On CT, hemorrhagic cysts demonstrate higher attenuation than that of simple fluid, typically greater than 30 Hounsfield units. On MR, these lesions frequently demonstrate internal signal intensity higher than that of simple fluid on T1-weighted images due to the presence of internal blood products, although the signal intensity may vary depending on the chronicity of the cyst. These lesions are typically intermediate to high signal intensity on T2-weighted images.
Ovarian torsion occurs when the ovary and accompanying support structures twist on its vascular pedicle. Predisposing risk factors include prior pelvic surgery, early pregnancy, ovulation induction medication, and intraovarian lesions in 50% to 80% of reported cases. , Lesions that tend to twist are often larger (>4–5 cm) and are much more commonly benign than those lesions due to malignancy, endometriosis, or infection, which “fix” the ovary in place. However, torsion can likewise occur in prepubertal girls with normal ovaries. Classic symptoms of ovarian torsion include sudden onset of sharp or stabbing pelvic pain. Less specific symptoms, such as pain-induced nausea and vomiting, are seen in 70% to 85% of women with torsion. The twisting of the ovarian vascular pedicle can compromise arterial, venous, and lymphatic flow to the affected ovary. As ovarian salvage rates are known to be inversely proportional to time to surgical intervention, imaging plays a critical role in prompt diagnosis.
The classic ultrasound appearance of ovarian torsion is diffuse edema manifest as ovarian enlargement (5–20 cm) or increased surrounding ovarian parenchymal thickness when an intraovarian lesion is present. Other manifestations of edema include peripheralization of ovarian follicles (“string of pearls” sign) and adjacent free fluid. Additional grayscale findings of torsion include unusual ovarian location, uterine deviation/tilting and visualization of the twisted pedicle. ,
Although duplex Doppler interrogation of the ovary may aid in the diagnosis of torsion, the presence or absence of flow within the ovary or twisted pedicle may play a greater role in assessing ovarian viability. An absence of both arterial and venous flow is classically seen in high-grade torsion. However, arterial flow may be preserved in the setting of early or partial torsion in which only venous flow is compromised. Color Doppler evaluation may reveal a twisted or corkscrew appearance of the vascular pedicle, the so-called “whirlpool sign” ( Fig. 4 ). The presence of flow within the twisted pedicle by Doppler interrogation can aid in assessing the viability of the ovary in experienced hands. Most importantly, the presence of flow within the ovary does not exclude torsion and should never negate worrisome grayscale ultrasound findings when torsion is clinically suspected.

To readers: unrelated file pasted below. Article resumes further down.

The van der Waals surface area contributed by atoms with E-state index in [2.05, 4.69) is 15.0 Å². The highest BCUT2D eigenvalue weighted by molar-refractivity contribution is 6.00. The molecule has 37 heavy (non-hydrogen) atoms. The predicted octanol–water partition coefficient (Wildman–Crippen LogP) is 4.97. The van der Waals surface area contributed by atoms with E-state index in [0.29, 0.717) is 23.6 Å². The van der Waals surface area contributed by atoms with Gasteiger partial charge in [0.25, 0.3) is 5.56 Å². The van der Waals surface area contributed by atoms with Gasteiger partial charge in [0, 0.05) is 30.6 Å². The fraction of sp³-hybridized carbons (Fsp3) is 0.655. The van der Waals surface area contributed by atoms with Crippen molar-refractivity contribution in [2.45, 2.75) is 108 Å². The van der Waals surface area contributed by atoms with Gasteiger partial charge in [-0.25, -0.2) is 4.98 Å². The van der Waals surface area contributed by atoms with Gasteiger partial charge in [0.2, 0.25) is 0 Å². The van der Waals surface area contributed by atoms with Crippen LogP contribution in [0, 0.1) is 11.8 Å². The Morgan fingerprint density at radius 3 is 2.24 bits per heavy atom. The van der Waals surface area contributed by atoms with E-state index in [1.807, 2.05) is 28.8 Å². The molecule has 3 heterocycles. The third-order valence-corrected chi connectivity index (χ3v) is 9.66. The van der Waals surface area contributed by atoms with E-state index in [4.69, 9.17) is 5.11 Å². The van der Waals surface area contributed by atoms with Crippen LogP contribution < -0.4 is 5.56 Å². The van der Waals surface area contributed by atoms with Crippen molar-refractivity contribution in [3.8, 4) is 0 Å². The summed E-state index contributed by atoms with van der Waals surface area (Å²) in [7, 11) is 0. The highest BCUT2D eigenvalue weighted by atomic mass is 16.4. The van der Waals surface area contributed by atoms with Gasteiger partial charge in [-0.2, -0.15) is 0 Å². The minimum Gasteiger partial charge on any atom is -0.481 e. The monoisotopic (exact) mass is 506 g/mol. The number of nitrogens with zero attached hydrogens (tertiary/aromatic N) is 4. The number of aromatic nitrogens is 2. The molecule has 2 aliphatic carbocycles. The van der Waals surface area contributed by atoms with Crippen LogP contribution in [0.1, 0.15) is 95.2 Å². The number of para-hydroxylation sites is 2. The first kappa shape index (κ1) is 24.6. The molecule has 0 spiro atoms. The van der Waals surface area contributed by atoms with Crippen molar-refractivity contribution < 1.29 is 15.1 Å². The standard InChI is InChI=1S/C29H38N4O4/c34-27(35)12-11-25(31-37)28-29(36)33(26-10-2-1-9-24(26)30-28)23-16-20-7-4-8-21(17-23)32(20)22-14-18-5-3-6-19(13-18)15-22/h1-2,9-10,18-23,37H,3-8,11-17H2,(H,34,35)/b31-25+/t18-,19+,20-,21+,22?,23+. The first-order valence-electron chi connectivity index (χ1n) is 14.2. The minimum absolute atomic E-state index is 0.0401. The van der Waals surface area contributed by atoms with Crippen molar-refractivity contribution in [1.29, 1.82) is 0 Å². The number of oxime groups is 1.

CT findings of torsion mirror those seen on ultrasound, including asymmetric ovarian enlargement, hypoattenuation, hypoenhancement, unusual situs, deviation/titling of the uterus toward the ipsilateral side, and stranding of adnexal fat when ischemia is present. The twisted pedicle sign may be seen on CT and is more frequently appreciated in the coronal plane ( Fig. 5 ).
Pelvic Inflammatory Disease
Pelvic inflammatory disease (PID) is a spectrum of infection of the upper female genital tract including endometrium, fallopian tubes, ovaries, and peritoneal cavity. PID is one of the most common causes of acute pelvic pain in sexually active women, affecting 1 million women and resulting in 275,000 hospitalizations per year. The most common pathogens in PID are Neisseria gonorrhea and Chlamydia trachomatis , although polymicrobial infection is implicated in 30% to 40% of cases. Infection typically spreads from the vagina when the cervical mucus plug is expelled during menses and spreads in ascending order to involve the uterus, tubes, and ovaries, often asymmetrically. Several discrete, often coexisting entities have been described, including cervicitis, endometritis, myometritis, salpingitis, pyosalpinx, tubo-ovarian complex (TOC), and tubo-ovarian abscess (TOA).
PID should be suspected in any female individual presenting with acute pelvic pain, fever, and leukocytosis. Untreated PID can eventually result in pyosalpinx and TOA, often requiring imaging-guided or surgical drainage. Severe PID may result in tubal scarring with increased incidence of infertility, ectopic pregnancy, and chronic pelvic pain. Although PID is considered a clinical diagnosis, imaging can greatly aid in the detection and guiding appropriate management of PID-related complications.
Pelvic ultrasound is frequently normal in early PID, although affected women may complain of cervical motion tenderness with transvaginal sonography. Sonographic features of PID-induced endometritis include endometrial thickening, heterogeneity, and hypervascularity and occasionally intracavitary fluid ± echoes. Increased vascularity within the myometrium may suggest endomyometritis. Echogenic fluid may develop in the pelvic cul-de-sac. Pyosalpinx may develop in the setting of salpingitis, which manifests as a thick-walled, hypervascular tubal-shaped structure between the uterus and ovary. A “cogwheel” sign may be present as thickened longitudinal folds of the fallopian tubes demonstrate a nodular appearance when seen in cross section ( Fig. 6 ). TOAs may develop in which the margins between tube and ovary are obscured, resulting in a complex, thick-walled cystic adnexal mass or tubo-ovarian complex. The term TOC is used by some as distinct from TOA when an adjacent edematous ovary is inseparable from the tubal process. On ultrasound, a TOA presents as a heterogeneous, complex cystic adnexal mass ± thickened walls, fluid-debris levels, and surrounding hypervascularity without an identifiable ovary ( Fig. 7 ).